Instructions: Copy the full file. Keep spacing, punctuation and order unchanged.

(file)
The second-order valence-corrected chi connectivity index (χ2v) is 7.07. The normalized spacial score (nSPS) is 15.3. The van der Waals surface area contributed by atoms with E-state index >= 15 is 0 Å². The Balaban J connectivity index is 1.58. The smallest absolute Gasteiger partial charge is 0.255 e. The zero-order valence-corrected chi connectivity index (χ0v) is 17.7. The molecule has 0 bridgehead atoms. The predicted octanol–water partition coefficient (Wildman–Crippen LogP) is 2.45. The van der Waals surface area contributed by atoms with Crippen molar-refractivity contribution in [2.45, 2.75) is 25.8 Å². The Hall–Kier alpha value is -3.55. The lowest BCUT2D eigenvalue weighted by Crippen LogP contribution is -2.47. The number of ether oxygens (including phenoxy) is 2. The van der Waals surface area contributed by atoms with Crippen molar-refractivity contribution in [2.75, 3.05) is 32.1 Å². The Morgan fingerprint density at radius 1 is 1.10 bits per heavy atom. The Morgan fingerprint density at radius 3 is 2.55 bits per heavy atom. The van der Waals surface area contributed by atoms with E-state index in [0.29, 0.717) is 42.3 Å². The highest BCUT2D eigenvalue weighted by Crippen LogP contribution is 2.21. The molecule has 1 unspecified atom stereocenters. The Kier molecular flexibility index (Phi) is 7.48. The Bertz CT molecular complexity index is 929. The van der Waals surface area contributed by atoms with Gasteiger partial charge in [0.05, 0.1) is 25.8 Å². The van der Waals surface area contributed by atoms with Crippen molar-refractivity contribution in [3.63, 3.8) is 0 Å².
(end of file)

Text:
The second-order valence-corrected chi connectivity index (χ2v) is 7.07. The normalized spacial score (nSPS) is 15.3. The van der Waals surface area contributed by atoms with E-state index >= 15 is 0 Å². The Balaban J connectivity index is 1.58. The smallest absolute Gasteiger partial charge is 0.255 e. The zero-order valence-corrected chi connectivity index (χ0v) is 17.7. The molecule has 0 bridgehead atoms. The predicted octanol–water partition coefficient (Wildman–Crippen LogP) is 2.45. The van der Waals surface area contributed by atoms with Crippen molar-refractivity contribution in [2.45, 2.75) is 25.8 Å². The Hall–Kier alpha value is -3.55. The lowest BCUT2D eigenvalue weighted by Crippen LogP contribution is -2.47. The number of ether oxygens (including phenoxy) is 2. The van der Waals surface area contributed by atoms with Crippen molar-refractivity contribution in [2.75, 3.05) is 32.1 Å². The Morgan fingerprint density at radius 1 is 1.10 bits per heavy atom. The Morgan fingerprint density at radius 3 is 2.55 bits per heavy atom. The van der Waals surface area contributed by atoms with E-state index in [0.29, 0.717) is 42.3 Å². The highest BCUT2D eigenvalue weighted by Crippen LogP contribution is 2.21. The molecule has 1 unspecified atom stereocenters. The Kier molecular flexibility index (Phi) is 7.48. The Bertz CT molecular complexity index is 929. The van der Waals surface area contributed by atoms with Gasteiger partial charge in [0.05, 0.1) is 25.8 Å². The van der Waals surface area contributed by atoms with Crippen molar-refractivity contribution in [3.63, 3.8) is 0 Å².